August 29th, 2008

Making a Name for Drugs Without Using Their Names

By Alicia Mundy
The Wall Street Journal

Some Ads Highlight Only Web Addresses So Side Effects Don't Have to Be Listed

Pfizer Inc. has found a way to encourage the use of its antismoking drug Chantix without detailing serious potential side effects through a commercial that doesn’t mention Chantix at all.

During NBC’s coverage of the Beijing Olympics this month, Pfizer aired a commercial in which a middle-age woman tells the camera, “At 6:30 in the morning, I have a cigarette. And then another on my way to work.” During the 60-second commercial, a voice discusses ways to break the habit and directs viewers to Visitors to the site find a link to a Chantix site that contains information on the antismoking drug, including the negative side effects.

Such “unbranded product advertising” like the spot is gaining popularity among drugmakers, which in recent months have come under renewed fire from lawmakers for the ways in which they promote drugs directly to consumers.

Under Food and Drug Administration rules, if an ad doesn’t directly name the drug, it doesn’t have to include the reading of possible side effects that can chew up expensive television time. An Eli Lilly & Co. ad for its osteoporosis drug Evista, for example, spent 25 of its 60 seconds listing risks such as blood clots and “dying from stroke.”

The unbranded efforts include 15-second ads created by Sanofi-Aventis SA to promote a Web site called Visitors to the site discover that it promotes the anti-insomnia pill Ambien. The rooster Web site got 400,000 hits in the first seven days on the air this month.

Direct-to-consumer drug advertising dropped nearly 30% in the first quarter, experts say, but such TV ads surged temporarily during the Olympics. One night during the Games, NBC host Bob Costas noted that the 3 a.m. rerun of the primetime broadcast was sponsored by the maker of Ambien. “No lie,” he said. “There’s irony there somewhere.”

This unbranded approach has been used in the past to promote disease awareness and build markets for treatments for those disease.Bob Ehrlich of DTC Perspectives, which monitors direct to consumer advertising by drug makers, says the Ambien and Chantix promotions may be clever, but “There’s a risk they could rouse congressional ire over cute commercials that don’t emphasize medicine.”

Pfizer says it isn’t pushing Chantix in its ads, or trying to circumvent FDA rules. “The goal of the My Time to Quit campaign is to encourage people to quit smoking,” said company spokeswoman Sally Beatty.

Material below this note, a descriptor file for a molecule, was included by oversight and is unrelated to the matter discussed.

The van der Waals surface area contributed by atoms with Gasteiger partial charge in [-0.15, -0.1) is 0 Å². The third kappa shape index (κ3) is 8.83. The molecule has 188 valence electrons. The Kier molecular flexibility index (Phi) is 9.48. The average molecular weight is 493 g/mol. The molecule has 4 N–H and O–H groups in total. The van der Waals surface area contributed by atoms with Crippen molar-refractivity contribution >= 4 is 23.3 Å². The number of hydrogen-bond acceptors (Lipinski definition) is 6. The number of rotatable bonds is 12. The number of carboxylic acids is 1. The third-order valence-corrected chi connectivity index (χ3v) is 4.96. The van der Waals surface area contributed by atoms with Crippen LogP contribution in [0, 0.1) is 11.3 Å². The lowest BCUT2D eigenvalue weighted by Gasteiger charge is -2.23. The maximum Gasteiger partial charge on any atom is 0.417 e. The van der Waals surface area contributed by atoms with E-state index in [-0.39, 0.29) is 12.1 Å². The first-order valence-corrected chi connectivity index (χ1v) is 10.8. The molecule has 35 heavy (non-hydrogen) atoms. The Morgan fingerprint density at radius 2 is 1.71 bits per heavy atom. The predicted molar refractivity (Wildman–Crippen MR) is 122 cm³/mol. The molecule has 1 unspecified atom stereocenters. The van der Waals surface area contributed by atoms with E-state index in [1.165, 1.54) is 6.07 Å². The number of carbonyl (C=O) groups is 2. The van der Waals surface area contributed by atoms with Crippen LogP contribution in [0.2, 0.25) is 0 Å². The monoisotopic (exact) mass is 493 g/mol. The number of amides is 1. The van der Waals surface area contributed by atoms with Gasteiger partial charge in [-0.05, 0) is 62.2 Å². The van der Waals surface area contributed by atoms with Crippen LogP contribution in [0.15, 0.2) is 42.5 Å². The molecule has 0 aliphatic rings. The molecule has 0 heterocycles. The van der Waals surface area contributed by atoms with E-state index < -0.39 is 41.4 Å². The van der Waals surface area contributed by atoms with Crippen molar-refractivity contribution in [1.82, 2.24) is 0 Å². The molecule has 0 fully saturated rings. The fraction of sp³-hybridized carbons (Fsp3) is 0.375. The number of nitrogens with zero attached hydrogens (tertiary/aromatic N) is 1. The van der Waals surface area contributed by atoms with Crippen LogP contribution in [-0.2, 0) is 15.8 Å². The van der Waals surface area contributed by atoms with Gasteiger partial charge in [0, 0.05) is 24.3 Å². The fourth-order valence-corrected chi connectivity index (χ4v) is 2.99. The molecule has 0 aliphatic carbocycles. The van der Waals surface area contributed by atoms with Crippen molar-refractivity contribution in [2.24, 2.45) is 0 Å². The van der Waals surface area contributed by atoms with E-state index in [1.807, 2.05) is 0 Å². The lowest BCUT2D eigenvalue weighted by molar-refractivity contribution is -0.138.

“My Time to Quit is designed to encourage people who are thinking about quitting to speak to their healthcare provider about the benefits of quitting smoking and available treatment options,” she said.

Chantix had sales last year of $883 million. But recently, it has been losing ground following reports linking the drug to suicides and suicidal behavior. That led to an FDA alert in February. A study this spring linked Chantix to drowsiness and more than 100 accidents. That led federal aviation regulators to ban it for use by pilots. Pfizer has said that it stands by the safety of Chantix.

The commercial first aired in December 2006 a few months after the drug came to market. As Chantix’ popularity boomed, Pfizer ran a different ad that mentioned the drug.

But in June, in the wake of the study on accidents and Chantix, Pfizer relaunched My Time to Quit.

“With unbranded ads, you don’t have the ‘fair balance’ requirement,” said Rich Gagnon of the ad agency DraftFCB, part of Interpublic Group of Companies Inc., in New York. “Imagine paying millions to run that ad campaign, and having to use up 30 seconds to list all the problems,” said Mr. Gagnon, who has several pharmaceutical clients.

Ruth Day of Duke University, a frequent critic of direct to consumer ads, gave the commercial and website high marks for useful information. An expert in how medical ads work on consumers, Dr. Day said is relatively easy and gets to lists of side effects quickly.

Pfizer had originally been skeptical of unbranded “help-seeking” and “disease-awareness ads.” In late 2005, an executive said that such ads “do not drive patients to the doctor” as well as ads that offer a solution.


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